• policy & reform are on a trajectory to these unimaginable heat extremes. With such warming, outdoor activity will not be possible. Using CSIRO’s projections for Australia of the likely increase in mean annual temperature by 2070 if no mitigation strategies are adopted, a Perth study identified that outdoor activity would be impossible for unacclimatised people on 33–45 days per year, compared with four to six days per year at present. Their core temperature would rise by 2.5°C in less than 2 hours. Not only will this be too hot for humans to move, work and exercise, but it will also be too hot for animals, cattle and sheep, and for plants. Their leaves will burn. Even at lesser temperature extremes, our stable food crops will wither, and food production in Australia and globally will decline. By this stage, the oceans will be warmer and more acidic, so we cannot expect protein sources from fish. Food shortages will drive conflict and political unrest. Unfortunately, this gloomy forecast is not a horror movie, it is realistic. What we do not know is how soon this will occur. But the trend has already begun, and experts are now convinced that current emissions interruptions to infrastructure caused have now exceeded the barrier of keeping by damage to roads, bridges, electricity warming to less than 2°C. [It passed the and communications. The geographic range of mosquito borne 2°C threshold when the concentration of CO2 reached 330 ppm. It reached 394 ppm diseases will spread southwards. Food borne diseases also increase with rising by the end of 2012]. If nations continue to temperatures. Personal loss will bring procrastinate about reducing greenhouse stress, grief and despair gas emissions, as people struggle projections suggest The geographic to cope with these global warming range of mosquito changes. These will between 4°C and manifest as generating 5.6°C will occur borne diseases greater demand for before the end of will spread mental health services, the century. Some and health sector children alive today southwards. Food responses to other will live to see this. borne diseases also chronic diseases that The pathway to are exacerbated by this sorry state will increase with rising stress, and by stress involve an increasing temperatures. alleviation techniques, array of health Personal loss will such as drug and problems. The need alcohol abuse. Mental for expanded nursing bring stress, grief health services, roles will demand and despair as especially preventive reorientation of services, are lacking in nursing training and people struggle many regions. care provision. In the to cope with these In the short term, all near future, there will changes. new nursing courses be increasing health must prepare nurses threats arising from for a future world, one heat exposure, and quite unlike the one for which we prepared. from exposure to droughts, floods and Australia’s health burden will shift, and storms. health service priorities will change in This will occur against a backdrop of response to economic shifts as countries crop damage, and therefore rising food direct increasing proportions of GDP into prices, potentially food shortages, and www.nursingreview.com.au reparation of damaged infrastructure. There is an urgent need for health promotion, as after mitigation, preparedness offers the greatest protection. Preparedness must occur at all levels: individual, community, industry, institutional and government. The health sector and health sector workforce have a key role to protect and advance Australia’s health. The health impacts of climate change should feature prominently in the education curricula of undergraduate and postgraduate health professionals. n Dr. Liz Hanna convenes the National Climate Change Adaptation Research Network for Human Health, and is president of the Climate and Health Alliance. She transitioned from an Intensive Care Nurse to focus on health related research. Hanna is director of the NHMRC research project investigating Working in the heat under climate change: health risks and adaptation needs, and is chief investigator on several other projects. A fully referenced version of this story is available at www.nursingreview.com.au February 2013 | 17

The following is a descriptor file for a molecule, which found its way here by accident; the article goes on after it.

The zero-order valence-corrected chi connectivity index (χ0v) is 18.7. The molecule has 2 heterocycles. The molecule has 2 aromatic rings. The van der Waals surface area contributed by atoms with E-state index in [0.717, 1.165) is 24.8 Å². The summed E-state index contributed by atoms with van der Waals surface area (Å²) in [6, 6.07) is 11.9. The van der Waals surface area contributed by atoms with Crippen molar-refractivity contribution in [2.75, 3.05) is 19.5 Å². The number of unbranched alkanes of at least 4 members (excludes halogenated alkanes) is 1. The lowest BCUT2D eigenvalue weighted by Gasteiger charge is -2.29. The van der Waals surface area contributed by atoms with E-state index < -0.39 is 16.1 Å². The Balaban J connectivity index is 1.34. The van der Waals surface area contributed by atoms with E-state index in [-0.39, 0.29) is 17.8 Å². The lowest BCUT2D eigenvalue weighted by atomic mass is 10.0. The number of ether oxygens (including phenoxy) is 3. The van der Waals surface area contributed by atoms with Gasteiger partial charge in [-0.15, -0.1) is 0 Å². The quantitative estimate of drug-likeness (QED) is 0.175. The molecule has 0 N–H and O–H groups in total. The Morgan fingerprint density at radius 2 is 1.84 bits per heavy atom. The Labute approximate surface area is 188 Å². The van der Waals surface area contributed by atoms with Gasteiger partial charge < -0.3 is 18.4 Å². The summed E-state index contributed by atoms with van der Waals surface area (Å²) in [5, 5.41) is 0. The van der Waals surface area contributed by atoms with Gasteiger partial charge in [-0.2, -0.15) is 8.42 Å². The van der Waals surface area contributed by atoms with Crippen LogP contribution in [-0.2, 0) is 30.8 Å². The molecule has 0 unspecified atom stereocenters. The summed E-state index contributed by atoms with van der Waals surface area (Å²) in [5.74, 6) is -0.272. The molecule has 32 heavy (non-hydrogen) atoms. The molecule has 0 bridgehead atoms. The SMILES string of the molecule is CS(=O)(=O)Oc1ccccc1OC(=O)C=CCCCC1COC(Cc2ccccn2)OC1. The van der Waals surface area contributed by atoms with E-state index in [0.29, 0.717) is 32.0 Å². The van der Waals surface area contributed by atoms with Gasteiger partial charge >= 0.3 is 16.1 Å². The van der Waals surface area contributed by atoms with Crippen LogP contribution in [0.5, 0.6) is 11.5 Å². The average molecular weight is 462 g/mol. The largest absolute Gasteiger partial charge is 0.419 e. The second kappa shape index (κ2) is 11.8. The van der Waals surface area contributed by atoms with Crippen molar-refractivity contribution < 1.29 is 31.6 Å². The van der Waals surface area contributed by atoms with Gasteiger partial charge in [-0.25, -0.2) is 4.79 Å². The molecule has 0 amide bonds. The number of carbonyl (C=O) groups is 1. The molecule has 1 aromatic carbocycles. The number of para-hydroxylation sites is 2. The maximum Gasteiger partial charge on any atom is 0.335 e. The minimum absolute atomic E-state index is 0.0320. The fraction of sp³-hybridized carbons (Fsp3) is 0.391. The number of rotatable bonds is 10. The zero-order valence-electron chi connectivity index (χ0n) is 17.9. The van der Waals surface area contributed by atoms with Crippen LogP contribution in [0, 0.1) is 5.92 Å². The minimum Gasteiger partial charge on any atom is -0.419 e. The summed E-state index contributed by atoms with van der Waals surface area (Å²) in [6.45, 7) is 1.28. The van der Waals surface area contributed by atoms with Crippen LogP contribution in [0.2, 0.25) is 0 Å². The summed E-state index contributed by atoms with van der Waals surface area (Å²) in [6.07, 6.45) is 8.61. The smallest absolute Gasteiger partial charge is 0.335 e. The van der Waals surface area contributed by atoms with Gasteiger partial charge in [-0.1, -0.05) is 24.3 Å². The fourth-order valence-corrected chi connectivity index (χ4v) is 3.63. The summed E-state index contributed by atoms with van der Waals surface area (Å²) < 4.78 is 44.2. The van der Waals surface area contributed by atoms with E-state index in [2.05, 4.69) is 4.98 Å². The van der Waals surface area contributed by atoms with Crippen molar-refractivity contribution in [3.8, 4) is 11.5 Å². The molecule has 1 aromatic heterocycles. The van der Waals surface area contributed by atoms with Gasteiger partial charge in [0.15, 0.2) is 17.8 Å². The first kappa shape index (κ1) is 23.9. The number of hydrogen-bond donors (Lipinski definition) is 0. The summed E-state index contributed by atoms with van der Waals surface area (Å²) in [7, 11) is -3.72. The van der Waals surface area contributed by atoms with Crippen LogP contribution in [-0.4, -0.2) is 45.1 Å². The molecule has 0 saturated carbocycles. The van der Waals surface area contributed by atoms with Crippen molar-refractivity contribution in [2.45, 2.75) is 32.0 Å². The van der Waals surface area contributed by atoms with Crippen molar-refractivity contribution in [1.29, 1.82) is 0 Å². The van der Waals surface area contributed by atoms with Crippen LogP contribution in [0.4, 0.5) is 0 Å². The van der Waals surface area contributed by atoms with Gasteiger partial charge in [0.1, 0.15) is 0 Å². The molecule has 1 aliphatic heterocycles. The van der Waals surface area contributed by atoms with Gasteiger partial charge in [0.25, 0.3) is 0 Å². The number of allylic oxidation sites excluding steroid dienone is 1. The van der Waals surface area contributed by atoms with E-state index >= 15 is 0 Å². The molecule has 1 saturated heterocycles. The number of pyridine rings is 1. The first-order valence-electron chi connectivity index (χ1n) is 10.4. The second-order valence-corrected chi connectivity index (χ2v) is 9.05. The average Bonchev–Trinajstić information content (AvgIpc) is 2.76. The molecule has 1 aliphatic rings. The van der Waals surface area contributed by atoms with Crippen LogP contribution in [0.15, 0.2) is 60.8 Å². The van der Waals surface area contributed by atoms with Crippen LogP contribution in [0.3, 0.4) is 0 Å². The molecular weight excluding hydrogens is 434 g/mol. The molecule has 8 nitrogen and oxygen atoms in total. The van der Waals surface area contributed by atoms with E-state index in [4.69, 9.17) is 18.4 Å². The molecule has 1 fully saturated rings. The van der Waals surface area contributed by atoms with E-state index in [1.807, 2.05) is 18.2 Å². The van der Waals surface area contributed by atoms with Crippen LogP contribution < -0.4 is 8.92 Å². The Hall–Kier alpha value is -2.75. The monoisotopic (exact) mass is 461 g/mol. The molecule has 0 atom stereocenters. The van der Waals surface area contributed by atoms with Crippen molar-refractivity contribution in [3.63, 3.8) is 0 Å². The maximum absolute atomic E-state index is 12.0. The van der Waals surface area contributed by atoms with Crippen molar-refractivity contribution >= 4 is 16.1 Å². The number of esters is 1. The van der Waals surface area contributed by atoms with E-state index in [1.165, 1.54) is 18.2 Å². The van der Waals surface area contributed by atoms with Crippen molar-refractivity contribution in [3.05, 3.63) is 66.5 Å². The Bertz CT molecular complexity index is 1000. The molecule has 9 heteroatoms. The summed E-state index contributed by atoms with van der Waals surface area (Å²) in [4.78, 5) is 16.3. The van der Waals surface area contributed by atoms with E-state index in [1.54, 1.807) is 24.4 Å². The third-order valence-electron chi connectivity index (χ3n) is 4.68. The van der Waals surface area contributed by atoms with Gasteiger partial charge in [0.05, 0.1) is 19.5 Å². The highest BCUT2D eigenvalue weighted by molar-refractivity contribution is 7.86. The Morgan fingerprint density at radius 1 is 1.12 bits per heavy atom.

• policy & reform Apple Isle feels the squeeze Amie Larter talks to Neroli Ellis about the state of nursing in Tasmania. shortages within three years if all graduates were employed. Tasmanian nurses and midwives, on average, are the eldest in the country and the impending retirements will create added pressure in the near future. What were the main challenges for nurses in Tasmania throughout 2011- 2012? The significant budget cuts in health in this financial year resulted in the closure of over 100 acute hospital beds, 280 nursing positions slashed, theatres closed, mental health and family child health service and access reduced resulting in major issues with bed block and subsequent ambulance ramping and 25 per cent elective surgery cancellations. The pressures were on all major Tasmanian hospitals which were operating at about 100 per cent occupancy, which is unsustainable for safe patient care over the long term. This resulted in ambulance ramping, re-admissions, and increasing complexity of medical illnesses due to delays in elective surgery and delayed 18 | February 2013 diagnosis of cancer, which are some of the symptoms demonstrating the poor state of our health system in Tasmania. Front-line nurses wore the brunt of most of the effects of the budget cuts and yet continued to do their best to deliver quality services. All sectors of primary heatlh were also reduced with cancellations of mental health and family child health apppointments, and community nursing access reduced. Nurses and midwives received enormous public support. The federal Minister for Health, Tanya Plibesek, announced a $325 million four-year package, which if allocated to the crisis areas would have made a difference. Concurrently, nursing graduate employment was cut by 40 per cent of pre-budget numbers (FTE) despite the Health Workforce Australia projections of There was extensive coverage of the staff shortages, funding cuts and extensive work hours for nurses. What plans need to be put in place to ensure it’s not the same throughout 2013? The outcome of this short-term strategy is evident now with nursing roster shortages, reliance of casual staff and ongoing fixedterm contracts and job insecurity and many of the 280 nurses who lost their jobs last financial year have already moved their families interstate. The ongoing delay in the implementation of the new nursing career structure due to budget cuts is also affecting recruitment with a lack of recognition of the value of nursing and midwifery. The Australian Nursing Federation (ANF) will pursue the classification reviews and implementation of new classifications through ongoing conciliation in the Tasmanian Industrial Commission and pursuit of the finalisation of the working party for a new career structure for community nurses. The human resources processes must be improved and the ANF has recommended implementing KPI’s to improve the recruitment timeframe, which is unacceptable at the current four months for a permanent appointment. The graduate nurse campaign will continue to ensure our graduates can stay in Tasmania for a career pathway. The ANF will be monitoring and intervening in workload issues through the local workload committees and ensuring that permanent employment is offered to assist in retention. How did the state government respond to the issues, and was the response satisfactory? The government made a policy decision to cut the health budgets and reviewed the forward estimates to maintain current